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Why Biglaw Billing Is Like Brown M&M’s

by Carolyn Elefant on July 1, 2010 · 3 comments

in Biglaw Practice and Issues, Client Service, Setting and Collecting Fees

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In the context of $201 million in legal fees,  a superfluous $1600 charge — for a fancy dinner and reading a newspaper article — is chump change, something that wouldn’t have registered a blip on the client’s radar screen but for this New York Post article.  Yet while the monetary value of the $1600 charge may not be great, the symbolic value is enormous because it stands for everything that’s wrong with the way that biglaw bills clients.

First, a bit of background.  A few days ago, the New York Post ran a story on the “legal billing blitz” stemming from Ground Zero worker lawsuits.  According to the report, firms like McDermott, Will and Emery and others hired to represent the City owned WTC Captive Insurance Company, ran up a “blizzard of charges” totaling $201 million, including items like:

$409: Call to Captive CEO and “read article in New York Post.”

$1,252: Dinner for eight at Giovanni Ristorante in Midtown after court hearing.

Frankly, if this firm represented me, I’d fire them.  Why?  First, because a lawyer who isn’t reading several dozen newspapers and blogs daily through a newsfeeder – and instead, reads these materials only when they’re billable – lacks curiosity and initiative — two traits I value in a lawyer.  And a law firm that would make clients pay for a lavish meal that the lawyers themselves could have readily afforded themselves has such a sense of entitlement that it’s willing to put its own interests before those of its clients.

Small actions often have big meaning.  Perhaps the best example of this is the popular (and true) story about the rock band Van Halen and its “no brown M&Ms” standard contract clause.   Under the terms of Van Halen’s contracts, venues hosting the band’s concerts were required to provide a bowl of M&Ms backstage, with all of the brown M&Ms removed. The “no brown M&M” clause was typically buried in a huge contract that contained pages and pages of other technical requirements that the band needed in place for its performance to run smoothly.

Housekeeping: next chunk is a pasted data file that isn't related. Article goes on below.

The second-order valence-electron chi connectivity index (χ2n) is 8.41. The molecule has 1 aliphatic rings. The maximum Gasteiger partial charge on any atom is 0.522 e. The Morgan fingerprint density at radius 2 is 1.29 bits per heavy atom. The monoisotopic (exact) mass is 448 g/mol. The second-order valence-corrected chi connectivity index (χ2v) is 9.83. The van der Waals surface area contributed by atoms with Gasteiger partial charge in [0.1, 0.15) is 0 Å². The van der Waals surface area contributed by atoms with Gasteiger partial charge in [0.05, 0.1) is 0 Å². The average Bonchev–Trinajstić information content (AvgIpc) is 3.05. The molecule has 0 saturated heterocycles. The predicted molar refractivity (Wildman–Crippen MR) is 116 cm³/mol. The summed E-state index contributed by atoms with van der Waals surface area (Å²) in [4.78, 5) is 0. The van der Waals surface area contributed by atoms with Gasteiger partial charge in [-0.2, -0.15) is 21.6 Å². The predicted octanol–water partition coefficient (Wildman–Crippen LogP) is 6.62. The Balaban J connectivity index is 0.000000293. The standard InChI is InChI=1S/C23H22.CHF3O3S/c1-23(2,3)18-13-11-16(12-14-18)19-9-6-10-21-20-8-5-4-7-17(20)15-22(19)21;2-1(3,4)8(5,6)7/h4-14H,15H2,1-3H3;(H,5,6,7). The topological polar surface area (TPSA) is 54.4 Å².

The ban on brown M&Ms wasn’t about the band members acting like divas, but rather, as explained by David Lee Roth, served an important function:

So when I walk backstage if I saw a brown M&M in that bowl…well, line check the entire production Guarnateed you’re going to arrive at a technical error. They didn’t read the K guaranteed you’d run into a problem. Sometimes it would threatened to just destroy the whole show.  Something like, literally, life-threatening.

A few brown M&Ms isn’t much in the greater scheme of things – but for Van Halen, they served as proof that show organizers couldn’t be trusted to follow directions.  Likewise, $1600 hardly amounts to anything when it’s buried in $201 million worth of law firm bills.  But it speaks volumes for the way that biglaw treats its clients.  Just like it took a single straw to break the camel’s back, or a single brown M&M to throw David Lee Roth of Van Halen into a rage, perhaps this $1600 charge will make big firm clients wake up and realize that large firms are so myopically focused on billing that they can’t even think for a non-billable second what those bills say about the firm, its values and its treatment of clients.

  • http://www.marketingfield.com Jaimie B. Field, Esq.

    Great post, Carolyn!

    You would think that in this day and age, Big Law would get it. Sigh…..

    Jaimie B. Field, Esq.

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